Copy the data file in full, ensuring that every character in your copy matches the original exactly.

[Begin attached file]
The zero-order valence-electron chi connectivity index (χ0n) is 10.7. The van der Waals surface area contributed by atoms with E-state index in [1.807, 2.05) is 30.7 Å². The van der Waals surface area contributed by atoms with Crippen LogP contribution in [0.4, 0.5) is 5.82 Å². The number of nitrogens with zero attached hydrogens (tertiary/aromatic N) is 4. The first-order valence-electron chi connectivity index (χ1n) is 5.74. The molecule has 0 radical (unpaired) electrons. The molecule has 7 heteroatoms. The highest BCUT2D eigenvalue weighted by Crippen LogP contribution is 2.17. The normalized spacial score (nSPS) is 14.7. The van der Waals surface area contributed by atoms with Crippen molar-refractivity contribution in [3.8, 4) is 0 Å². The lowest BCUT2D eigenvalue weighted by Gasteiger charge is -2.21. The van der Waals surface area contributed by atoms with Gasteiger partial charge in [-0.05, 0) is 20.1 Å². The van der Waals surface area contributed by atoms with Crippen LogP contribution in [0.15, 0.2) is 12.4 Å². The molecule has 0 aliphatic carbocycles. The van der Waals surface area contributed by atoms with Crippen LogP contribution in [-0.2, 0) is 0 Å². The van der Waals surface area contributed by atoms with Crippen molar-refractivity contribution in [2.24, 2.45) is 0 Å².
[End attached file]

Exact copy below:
The zero-order valence-electron chi connectivity index (χ0n) is 10.7. The van der Waals surface area contributed by atoms with E-state index in [1.807, 2.05) is 30.7 Å². The van der Waals surface area contributed by atoms with Crippen LogP contribution in [0.4, 0.5) is 5.82 Å². The number of nitrogens with zero attached hydrogens (tertiary/aromatic N) is 4. The first-order valence-electron chi connectivity index (χ1n) is 5.74. The molecule has 0 radical (unpaired) electrons. The molecule has 7 heteroatoms. The highest BCUT2D eigenvalue weighted by Crippen LogP contribution is 2.17. The normalized spacial score (nSPS) is 14.7. The van der Waals surface area contributed by atoms with Crippen molar-refractivity contribution in [3.8, 4) is 0 Å². The lowest BCUT2D eigenvalue weighted by Gasteiger charge is -2.21. The van der Waals surface area contributed by atoms with Gasteiger partial charge in [-0.05, 0) is 20.1 Å². The van der Waals surface area contributed by atoms with Crippen LogP contribution in [0.15, 0.2) is 12.4 Å². The molecule has 0 aliphatic carbocycles. The van der Waals surface area contributed by atoms with Crippen LogP contribution in [-0.2, 0) is 0 Å². The van der Waals surface area contributed by atoms with Crippen molar-refractivity contribution in [2.24, 2.45) is 0 Å².